2 Dirty War: Characteristics State-sponsored violence against large segments of the general populationViolent repression of non-violent groups deemed hostile to the regime in powerGroups often branded as “terrorists” or “subversives”State Terror:Ideological logicEfforts to foster uncertaintyEfforts to fragment societyImpunity
3 Dirty War: Methods Asymmetric violence Extra-judicial detention DisappearancesTorture and murderMassacresUse of paramilitary forcesLack of accountabilityPlausible deniability
4 The National Context: 1823 - 1980 1823: Independence; the country is ruled by a series of liberal elites1850s: the global market price of indigo collapses1856 law requires communes to plant 2/3 of their land in coffee1880 communal landholding is outlawedVagrancy laws1930: limited democratic reforms1931: coup; military dictatorships1932: la Matanza1961: ORDEN forms1970: leftist guerilla groups begin to form1972: Duarte wins the presidential election1980: leftist groups unite to form the FMLNAugustín Farabundo Martí
5 The International Context: the U.S. and the Cold War Cuba: 1959 revolutionGuatemala: ongoing conflict between the government and a series of leftist opposition groups (Arbenz 1954)Nicaragua: July overthrow of the Somoza dictatorship by the Sandinista National Liberation Front1977–1981: Pres. Carter1981–1989: Pres. Reagan1989–1993: Pres. Bush, Sr.
6 The Dirty War: 1980 – 1992 The Government Forces The MilitaryRapid response battalion ATLACATLIntelligence ForcesSecurity ForcesCivil defense forcesParamilitary death squadsORDENStrategies: “Draining the Sea”1985 and later: targeting FMLN fightersMethodsSearches of persons and propertyArbitrary arrest and detentionSystematic use of kidnapping and tortureMutilation and dismemberment of corpses which are then left in visible, public placesJudicial stonewalling, corruption, and the use of confessions obtained through tortureImpunity for violators and harassment of humanitarian, human rights, and relief organizations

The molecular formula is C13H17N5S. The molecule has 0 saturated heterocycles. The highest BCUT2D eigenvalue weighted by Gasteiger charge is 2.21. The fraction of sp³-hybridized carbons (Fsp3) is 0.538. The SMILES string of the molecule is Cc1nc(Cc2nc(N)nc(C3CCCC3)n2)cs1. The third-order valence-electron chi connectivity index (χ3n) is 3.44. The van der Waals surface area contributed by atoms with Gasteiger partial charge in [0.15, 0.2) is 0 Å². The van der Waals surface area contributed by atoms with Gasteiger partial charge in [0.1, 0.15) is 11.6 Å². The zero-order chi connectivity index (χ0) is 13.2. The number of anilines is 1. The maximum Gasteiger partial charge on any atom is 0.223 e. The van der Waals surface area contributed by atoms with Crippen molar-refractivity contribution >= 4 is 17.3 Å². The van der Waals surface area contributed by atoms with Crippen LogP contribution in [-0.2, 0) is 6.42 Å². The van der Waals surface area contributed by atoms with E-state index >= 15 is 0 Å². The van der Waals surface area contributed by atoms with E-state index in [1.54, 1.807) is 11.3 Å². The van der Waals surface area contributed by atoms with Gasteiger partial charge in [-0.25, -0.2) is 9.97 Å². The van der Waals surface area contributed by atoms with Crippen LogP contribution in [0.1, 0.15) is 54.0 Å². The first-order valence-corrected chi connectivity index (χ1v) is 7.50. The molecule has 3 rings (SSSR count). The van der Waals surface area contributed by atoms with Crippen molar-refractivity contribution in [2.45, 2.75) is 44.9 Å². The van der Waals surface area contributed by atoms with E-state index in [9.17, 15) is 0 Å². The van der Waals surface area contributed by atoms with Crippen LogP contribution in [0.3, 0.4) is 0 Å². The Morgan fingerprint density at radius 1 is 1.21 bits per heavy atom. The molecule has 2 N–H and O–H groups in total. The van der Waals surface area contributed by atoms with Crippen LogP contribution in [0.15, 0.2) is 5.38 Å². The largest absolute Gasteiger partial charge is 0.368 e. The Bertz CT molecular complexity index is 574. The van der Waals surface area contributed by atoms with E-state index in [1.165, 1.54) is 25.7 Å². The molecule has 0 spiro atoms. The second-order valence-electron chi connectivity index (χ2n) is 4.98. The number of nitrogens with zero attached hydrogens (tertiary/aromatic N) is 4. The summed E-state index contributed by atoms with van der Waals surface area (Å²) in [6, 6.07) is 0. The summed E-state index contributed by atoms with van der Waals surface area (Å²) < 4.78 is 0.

7 The Dirty War: 1980 – 1992 The Opposition Forces Urban movements, based on unions and student groupsLiberation Theology24 March 1980: Assassination of Archbishop Oscar RomeroFrente Farabundo Martí para la Liberación NacionalNumbered around 4,000 fightersMobility, familiarity with the mountain terrainQuick, small operationsSurvived on peasant supportRadio VenceremosBroadcast from military-controlled territory
9 Ending the Dirty War The failure of the FMLN The “hearts and minds” strategyThe decline of U.S. supportEnd of the Cold War16 Nov 1989 Jesuit killingsThe 1991 Peace AgreementReconciliation, Amnesty, Reintegration1992 the peace agreement takes effect, UN verifies weapons decommissioning1993 Peace and Reconciliation Commission1994 Presidential elections
10 Ending the Dirty War The Civil War lasted for 12 years: 1980-1992 Roughly 70,000 people diedState-related forces were responsible for 80% of all deathsfour-fifths or more of these deaths were peasants and workers1979 population 4.5 million500,000 – 750,000 people fled the country500,000 – 1,000,000 IDPs10% reduction in per capita economic production
11 El Salvador Today Social Indicators Underemployment: 40-50% Median age: 22 yearsEducation: average of 5.5 years of schoolingReligion: 55% CatholicUnderemployment: 40-50%Homicide rate: 55.3 per 100,000Higher than during the warGangsEighteenth StreetMara Salvatrucha
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